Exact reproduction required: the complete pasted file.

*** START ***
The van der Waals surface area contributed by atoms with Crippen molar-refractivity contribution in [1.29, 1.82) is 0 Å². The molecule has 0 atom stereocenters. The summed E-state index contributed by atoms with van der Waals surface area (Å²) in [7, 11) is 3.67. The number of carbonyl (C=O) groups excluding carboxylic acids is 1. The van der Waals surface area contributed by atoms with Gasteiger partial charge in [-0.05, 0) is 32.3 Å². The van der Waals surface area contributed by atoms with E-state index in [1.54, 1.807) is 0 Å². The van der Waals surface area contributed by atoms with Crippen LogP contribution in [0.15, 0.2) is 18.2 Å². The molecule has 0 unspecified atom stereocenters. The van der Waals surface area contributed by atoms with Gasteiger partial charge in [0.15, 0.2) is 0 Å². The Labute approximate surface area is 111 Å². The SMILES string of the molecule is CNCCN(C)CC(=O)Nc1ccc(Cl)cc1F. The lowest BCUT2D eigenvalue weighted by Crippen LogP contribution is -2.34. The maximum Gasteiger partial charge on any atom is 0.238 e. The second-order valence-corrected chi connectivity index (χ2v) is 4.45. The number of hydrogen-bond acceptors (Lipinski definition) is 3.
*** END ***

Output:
The van der Waals surface area contributed by atoms with Crippen molar-refractivity contribution in [1.29, 1.82) is 0 Å². The molecule has 0 atom stereocenters. The summed E-state index contributed by atoms with van der Waals surface area (Å²) in [7, 11) is 3.67. The number of carbonyl (C=O) groups excluding carboxylic acids is 1. The van der Waals surface area contributed by atoms with Gasteiger partial charge in [-0.05, 0) is 32.3 Å². The van der Waals surface area contributed by atoms with E-state index in [1.54, 1.807) is 0 Å². The van der Waals surface area contributed by atoms with Crippen LogP contribution in [0.15, 0.2) is 18.2 Å². The molecule has 0 unspecified atom stereocenters. The van der Waals surface area contributed by atoms with Gasteiger partial charge in [0.15, 0.2) is 0 Å². The Labute approximate surface area is 111 Å². The SMILES string of the molecule is CNCCN(C)CC(=O)Nc1ccc(Cl)cc1F. The lowest BCUT2D eigenvalue weighted by Crippen LogP contribution is -2.34. The maximum Gasteiger partial charge on any atom is 0.238 e. The second-order valence-corrected chi connectivity index (χ2v) is 4.45. The number of hydrogen-bond acceptors (Lipinski definition) is 3.